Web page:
Why Rehearsing Consistently Will Make You A Better Actor

September 1, 2015

 

 

Lately, I’ve come across some “lazy acting” amongst a handful of actors in my classes, which I’d like to address as a whole. 

 

Acting is the only profession I’ve heard of where actors, wanting to break into the business, think that success is just going to fall out of the sky and somehow land in their lap without having to do too much work. 

 

As an acting teacher, I require my actors to rehearse as much as possible outside of class. I find the right assignments (scenes) from current TV and Film in a way so that they are learning how to take what we’ve worked on in class and improve upon that during rehearsals. There is only so much a teacher can teach someone but without the effort on BOTH parts, wonderful actors have a tendency to just “give up,” and vice versa. 

 

To me, acting is like basketball. In sports, you must PRACTICE to make the team, to stay on the team and to help your team be victorious. Rarely have I heard of a college basketball player who is being scouted by the NBA yet chooses not practice until “game day.” This is like the actor who tells me, “I’ll really bring it at my audition” or “I know what to do because I just booked a role so I don’t need to keep rehearsing” or “I don’t have time.”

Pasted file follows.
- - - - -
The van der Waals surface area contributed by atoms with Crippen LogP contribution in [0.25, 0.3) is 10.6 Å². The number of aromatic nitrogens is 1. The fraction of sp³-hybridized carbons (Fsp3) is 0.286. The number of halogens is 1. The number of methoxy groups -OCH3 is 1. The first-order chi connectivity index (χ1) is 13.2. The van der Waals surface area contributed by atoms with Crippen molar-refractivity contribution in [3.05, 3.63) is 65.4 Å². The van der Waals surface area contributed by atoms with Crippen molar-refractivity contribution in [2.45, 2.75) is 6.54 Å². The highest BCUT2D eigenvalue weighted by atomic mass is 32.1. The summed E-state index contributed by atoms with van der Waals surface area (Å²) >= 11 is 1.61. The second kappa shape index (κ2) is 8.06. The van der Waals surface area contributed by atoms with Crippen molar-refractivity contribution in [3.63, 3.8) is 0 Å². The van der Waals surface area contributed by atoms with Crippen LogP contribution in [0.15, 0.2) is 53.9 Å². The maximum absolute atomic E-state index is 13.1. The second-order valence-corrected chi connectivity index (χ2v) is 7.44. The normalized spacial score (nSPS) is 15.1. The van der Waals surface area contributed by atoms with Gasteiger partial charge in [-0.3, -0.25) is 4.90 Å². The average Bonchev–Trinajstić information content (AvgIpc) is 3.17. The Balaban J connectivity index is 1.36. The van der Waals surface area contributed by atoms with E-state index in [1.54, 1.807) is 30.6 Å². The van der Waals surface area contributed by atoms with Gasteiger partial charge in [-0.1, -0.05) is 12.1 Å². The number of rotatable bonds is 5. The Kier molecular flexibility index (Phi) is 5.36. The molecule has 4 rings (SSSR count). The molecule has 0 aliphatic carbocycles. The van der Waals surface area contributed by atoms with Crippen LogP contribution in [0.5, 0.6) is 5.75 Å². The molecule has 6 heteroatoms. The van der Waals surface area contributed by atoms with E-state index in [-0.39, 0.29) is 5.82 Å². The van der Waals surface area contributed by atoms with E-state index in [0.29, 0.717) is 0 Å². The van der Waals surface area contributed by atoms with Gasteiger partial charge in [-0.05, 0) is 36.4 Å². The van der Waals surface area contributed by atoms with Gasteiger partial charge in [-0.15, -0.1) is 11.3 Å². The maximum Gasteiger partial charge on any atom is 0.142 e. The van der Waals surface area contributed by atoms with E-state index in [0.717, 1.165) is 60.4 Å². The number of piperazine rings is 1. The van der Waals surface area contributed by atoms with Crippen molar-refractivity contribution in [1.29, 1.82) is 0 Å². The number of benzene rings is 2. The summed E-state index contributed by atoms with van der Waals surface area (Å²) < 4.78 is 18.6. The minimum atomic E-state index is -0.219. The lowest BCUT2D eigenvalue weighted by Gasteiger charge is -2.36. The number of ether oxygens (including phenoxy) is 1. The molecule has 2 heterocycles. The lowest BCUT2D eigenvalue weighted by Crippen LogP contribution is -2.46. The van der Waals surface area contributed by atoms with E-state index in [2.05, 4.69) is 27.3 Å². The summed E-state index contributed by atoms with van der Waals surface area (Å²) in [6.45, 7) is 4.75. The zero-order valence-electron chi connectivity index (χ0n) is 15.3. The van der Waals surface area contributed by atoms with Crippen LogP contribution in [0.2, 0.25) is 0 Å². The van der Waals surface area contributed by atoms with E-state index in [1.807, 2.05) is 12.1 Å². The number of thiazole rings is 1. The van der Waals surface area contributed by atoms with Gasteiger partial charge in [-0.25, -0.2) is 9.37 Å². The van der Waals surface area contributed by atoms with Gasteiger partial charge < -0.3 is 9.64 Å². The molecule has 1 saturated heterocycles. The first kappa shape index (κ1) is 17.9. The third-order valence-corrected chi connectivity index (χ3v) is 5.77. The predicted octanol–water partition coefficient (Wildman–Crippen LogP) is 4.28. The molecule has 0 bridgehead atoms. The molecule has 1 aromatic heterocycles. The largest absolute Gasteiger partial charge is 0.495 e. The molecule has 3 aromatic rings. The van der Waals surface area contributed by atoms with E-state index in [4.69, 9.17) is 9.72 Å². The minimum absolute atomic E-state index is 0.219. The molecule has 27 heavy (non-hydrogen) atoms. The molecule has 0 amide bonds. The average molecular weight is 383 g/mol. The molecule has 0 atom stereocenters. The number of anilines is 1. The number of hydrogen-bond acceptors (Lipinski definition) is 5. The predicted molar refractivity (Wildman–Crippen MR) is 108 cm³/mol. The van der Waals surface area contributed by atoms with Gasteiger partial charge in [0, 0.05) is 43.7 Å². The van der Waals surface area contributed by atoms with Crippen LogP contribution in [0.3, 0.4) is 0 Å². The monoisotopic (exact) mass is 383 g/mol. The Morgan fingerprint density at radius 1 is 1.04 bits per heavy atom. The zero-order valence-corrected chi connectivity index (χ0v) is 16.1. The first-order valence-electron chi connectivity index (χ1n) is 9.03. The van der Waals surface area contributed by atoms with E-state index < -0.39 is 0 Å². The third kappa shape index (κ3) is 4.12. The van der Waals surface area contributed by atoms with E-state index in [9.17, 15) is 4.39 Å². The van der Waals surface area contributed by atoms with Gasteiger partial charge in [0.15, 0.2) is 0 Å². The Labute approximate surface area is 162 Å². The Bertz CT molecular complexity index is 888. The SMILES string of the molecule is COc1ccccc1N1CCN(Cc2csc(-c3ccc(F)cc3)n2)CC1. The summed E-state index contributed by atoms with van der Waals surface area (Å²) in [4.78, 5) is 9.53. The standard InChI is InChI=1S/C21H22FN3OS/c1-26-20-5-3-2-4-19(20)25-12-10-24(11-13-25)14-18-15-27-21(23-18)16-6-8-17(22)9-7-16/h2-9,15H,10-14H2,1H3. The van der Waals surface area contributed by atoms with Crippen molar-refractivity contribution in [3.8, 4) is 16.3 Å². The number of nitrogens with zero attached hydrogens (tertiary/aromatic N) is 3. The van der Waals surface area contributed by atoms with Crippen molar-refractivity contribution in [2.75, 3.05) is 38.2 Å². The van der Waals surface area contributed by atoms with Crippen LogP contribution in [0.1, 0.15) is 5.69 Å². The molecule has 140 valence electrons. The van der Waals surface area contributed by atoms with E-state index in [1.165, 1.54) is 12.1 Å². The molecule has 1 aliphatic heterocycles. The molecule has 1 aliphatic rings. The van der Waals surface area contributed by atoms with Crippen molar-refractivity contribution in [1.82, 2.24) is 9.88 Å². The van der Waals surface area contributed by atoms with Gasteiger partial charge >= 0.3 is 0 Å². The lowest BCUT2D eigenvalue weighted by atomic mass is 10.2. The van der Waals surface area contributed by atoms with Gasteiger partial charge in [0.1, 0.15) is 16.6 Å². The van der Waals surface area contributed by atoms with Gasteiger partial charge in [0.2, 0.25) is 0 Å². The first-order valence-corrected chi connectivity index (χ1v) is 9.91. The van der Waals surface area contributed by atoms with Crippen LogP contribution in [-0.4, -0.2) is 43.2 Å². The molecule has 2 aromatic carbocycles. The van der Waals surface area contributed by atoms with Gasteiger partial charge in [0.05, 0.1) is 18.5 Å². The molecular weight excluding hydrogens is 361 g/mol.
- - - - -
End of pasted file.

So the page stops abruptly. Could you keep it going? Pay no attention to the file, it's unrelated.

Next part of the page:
This way of thinking can convince you that your bad habits actually work! That rehearsing under the pressure of an audition is the way to really tell if your skills are going to book you the job, or if you’re acting class is “working.”

Creating habits like this can also create messy work. This is when you start memorizing the lines instead of creating the story. Or improv-ing your way through a scene because you’re rusty and can’t remember what the story is or your lines for that matter. Or you’re acting in a bubble; meaning only what you’re saying and feeling is important and you’re not really taking in what the other person in your scene is saying or feeling. 

 

Over the years, I’ve had the pleasure of teaching and coaching actors who work hard, show up to every class and use what they’ve learned in rehearsals to enhance their work. These actors are now series regulars, recurring guest-stars, and creators of their own studio films and network TV shows. 

 

In the words of my all time favorite basketball player, Michael Jordan, "I play to win, whether during practice or a real game."

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